Often, United States Supreme Court cases have repercussions and wide-ranging effects that are a predictable outgrowth of the particular holdings. What is not always so clear, however, is the way in which denying certiorari (turning down the opportunity to hear and decide a case) can affect those with a stake in the outcome of a particular interpretation. In the case of California Building Industry Association v. City of San Jose,[1] the denial of certiorari by the Supreme Court may have a profound impact on both affordable housing and the housing industry itself in the short term.

At the heart of California Building Industry Association is a San Jose city ordinance designed to promote affordable housing. The ordinance requires that all new residential developments with 20 or more units set aside 15 percent of those units for sale below market rate. The price of those units are dependent on the buyers’ median income, and can’t exceed 30 percent of it. These restrictions are applicable for 45 years. In lieu of complying with these strictures, developers may pay a fee to the city. These types of ordinances are known as “inclusionary zoning,” and have increasingly become a feature in the United States, enacted in New York, Chicago and many cities in California, among others.

The California Building Industry Association (“CBIA”) sued, arguing that this ordinance is, in effect, an unconstitutional “taking” of property. The California Supreme Court disagreed, holding that the law is more along the lines of a typical zoning restriction which is then subject to rational basis review, the lowest level of constitutional scrutiny. On February 29th, 2016, the United States Supreme Court denied CBIA’s petition for a writ of certiorari, letting the ruling of the California Supreme Court stand.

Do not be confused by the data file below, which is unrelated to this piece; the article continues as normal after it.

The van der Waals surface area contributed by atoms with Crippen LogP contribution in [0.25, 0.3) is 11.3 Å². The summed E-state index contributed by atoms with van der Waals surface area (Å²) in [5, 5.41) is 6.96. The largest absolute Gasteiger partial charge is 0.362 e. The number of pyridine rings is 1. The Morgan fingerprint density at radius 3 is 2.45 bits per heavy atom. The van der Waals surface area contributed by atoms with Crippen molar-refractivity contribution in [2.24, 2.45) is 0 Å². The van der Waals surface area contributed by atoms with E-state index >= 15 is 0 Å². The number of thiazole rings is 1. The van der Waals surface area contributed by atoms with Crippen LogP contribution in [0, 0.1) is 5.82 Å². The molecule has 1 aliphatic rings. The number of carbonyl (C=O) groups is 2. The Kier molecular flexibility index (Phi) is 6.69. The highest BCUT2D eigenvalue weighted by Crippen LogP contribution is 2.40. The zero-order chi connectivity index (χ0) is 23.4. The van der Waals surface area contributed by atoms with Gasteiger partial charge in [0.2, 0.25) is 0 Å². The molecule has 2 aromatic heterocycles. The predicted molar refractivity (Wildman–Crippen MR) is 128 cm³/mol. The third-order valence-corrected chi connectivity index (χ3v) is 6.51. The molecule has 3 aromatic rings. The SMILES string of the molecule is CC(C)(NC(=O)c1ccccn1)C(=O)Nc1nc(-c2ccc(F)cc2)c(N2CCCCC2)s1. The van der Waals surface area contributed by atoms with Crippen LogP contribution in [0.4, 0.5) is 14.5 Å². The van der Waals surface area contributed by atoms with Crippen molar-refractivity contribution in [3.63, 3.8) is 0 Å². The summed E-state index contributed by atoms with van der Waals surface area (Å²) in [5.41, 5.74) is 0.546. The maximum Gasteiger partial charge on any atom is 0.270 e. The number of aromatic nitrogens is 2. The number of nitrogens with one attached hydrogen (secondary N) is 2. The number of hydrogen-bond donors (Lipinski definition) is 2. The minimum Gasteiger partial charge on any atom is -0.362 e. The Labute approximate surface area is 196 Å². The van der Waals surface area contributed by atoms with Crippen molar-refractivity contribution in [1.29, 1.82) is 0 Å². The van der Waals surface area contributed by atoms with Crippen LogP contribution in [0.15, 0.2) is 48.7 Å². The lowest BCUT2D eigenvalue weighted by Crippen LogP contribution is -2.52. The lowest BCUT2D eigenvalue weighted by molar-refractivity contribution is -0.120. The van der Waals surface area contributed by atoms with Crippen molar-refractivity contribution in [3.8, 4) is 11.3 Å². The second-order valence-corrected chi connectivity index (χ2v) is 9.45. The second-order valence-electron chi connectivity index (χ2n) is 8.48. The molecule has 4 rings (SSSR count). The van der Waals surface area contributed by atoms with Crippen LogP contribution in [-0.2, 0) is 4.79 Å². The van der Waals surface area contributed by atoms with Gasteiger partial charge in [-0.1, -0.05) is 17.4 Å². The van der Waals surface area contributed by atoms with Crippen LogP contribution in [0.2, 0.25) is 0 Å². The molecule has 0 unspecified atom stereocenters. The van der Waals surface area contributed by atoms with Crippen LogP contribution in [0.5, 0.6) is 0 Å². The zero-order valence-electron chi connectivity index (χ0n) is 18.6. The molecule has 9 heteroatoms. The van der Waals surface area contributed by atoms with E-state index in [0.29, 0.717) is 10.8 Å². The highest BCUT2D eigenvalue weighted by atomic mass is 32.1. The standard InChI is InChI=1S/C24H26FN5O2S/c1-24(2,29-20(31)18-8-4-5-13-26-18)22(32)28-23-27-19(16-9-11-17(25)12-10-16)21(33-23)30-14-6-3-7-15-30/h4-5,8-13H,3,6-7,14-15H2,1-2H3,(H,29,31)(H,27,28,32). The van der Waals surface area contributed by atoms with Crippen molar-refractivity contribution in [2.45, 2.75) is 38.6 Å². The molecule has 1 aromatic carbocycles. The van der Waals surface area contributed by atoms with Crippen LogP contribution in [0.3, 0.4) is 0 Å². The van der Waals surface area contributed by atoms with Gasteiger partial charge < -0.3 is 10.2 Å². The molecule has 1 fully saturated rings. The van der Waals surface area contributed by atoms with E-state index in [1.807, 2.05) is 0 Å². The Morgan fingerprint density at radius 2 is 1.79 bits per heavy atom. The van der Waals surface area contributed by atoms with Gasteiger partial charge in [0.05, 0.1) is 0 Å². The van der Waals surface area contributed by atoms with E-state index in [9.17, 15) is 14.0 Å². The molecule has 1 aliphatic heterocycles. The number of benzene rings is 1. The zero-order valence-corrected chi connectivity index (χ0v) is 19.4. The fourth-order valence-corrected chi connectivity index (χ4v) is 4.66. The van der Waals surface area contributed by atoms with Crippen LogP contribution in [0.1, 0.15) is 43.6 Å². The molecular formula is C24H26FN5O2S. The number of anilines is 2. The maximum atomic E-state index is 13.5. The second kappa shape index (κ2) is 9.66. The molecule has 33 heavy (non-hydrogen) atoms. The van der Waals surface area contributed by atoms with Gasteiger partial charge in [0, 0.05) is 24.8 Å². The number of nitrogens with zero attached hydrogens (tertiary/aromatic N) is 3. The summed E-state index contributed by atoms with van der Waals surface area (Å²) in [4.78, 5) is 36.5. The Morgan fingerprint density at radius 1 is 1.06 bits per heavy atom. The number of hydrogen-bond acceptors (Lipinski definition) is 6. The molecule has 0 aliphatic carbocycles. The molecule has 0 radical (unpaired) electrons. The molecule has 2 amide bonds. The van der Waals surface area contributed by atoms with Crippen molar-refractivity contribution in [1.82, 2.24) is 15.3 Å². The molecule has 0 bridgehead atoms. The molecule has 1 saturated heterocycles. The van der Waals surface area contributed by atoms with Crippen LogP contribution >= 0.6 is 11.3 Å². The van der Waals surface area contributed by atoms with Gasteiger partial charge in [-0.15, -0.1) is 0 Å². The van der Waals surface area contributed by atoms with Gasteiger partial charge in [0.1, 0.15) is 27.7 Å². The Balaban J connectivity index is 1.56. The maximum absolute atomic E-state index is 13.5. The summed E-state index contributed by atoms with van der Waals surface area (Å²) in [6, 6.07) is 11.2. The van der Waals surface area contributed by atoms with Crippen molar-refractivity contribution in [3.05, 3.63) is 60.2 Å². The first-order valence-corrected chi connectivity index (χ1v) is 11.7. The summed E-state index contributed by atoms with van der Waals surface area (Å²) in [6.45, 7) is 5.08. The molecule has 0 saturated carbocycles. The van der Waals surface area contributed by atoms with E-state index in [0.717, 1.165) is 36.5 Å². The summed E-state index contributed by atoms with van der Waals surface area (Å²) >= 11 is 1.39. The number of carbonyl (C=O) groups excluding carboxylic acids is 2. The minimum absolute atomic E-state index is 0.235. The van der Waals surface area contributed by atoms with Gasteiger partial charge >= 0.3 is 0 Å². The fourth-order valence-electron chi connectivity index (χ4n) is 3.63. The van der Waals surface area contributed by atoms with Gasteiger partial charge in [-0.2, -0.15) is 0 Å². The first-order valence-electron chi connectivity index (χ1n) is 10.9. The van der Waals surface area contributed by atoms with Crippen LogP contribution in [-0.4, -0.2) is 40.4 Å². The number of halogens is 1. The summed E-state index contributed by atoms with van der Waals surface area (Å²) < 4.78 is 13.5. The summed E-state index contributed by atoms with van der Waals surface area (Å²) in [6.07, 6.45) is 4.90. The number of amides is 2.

A denial of certiorari is not a holding in agreement with a lower court – it is a decision not to decide anything, generally giving no insight into the Court’s thought process on the denial. The denial of certiorari in the California Building Industry Association case is interesting, however, in that it came with a concurrence by Associate Justice Clarence Thomas. Justice Thomas suggested that the law in the area is unsettled, and that case precedent would have been in favor of CBIA had the restriction at issue been through an administrative rule, not a legislative one. He then summed up the conflict thusly:

“Until we decide this issue, property owners and local governments are left uncertain about what legal standard governs legislative ordinances and whether cities can legislatively impose exactions that would not pass muster if done administratively. These factors present compelling reasons for resolving this conflict at the earliest practicable opportunity.”[1]

If the law on inclusionary zoning of this sort is not settled, the implications for affordable housing and residential development outside of California remain unclear. There are seeds in the concurrence of Justice Thomas that suggest that the Supreme Court may visit this issue in the future, and we at McBrayer will continue to monitor the development of these ordinances as well as their challenges in the legal system.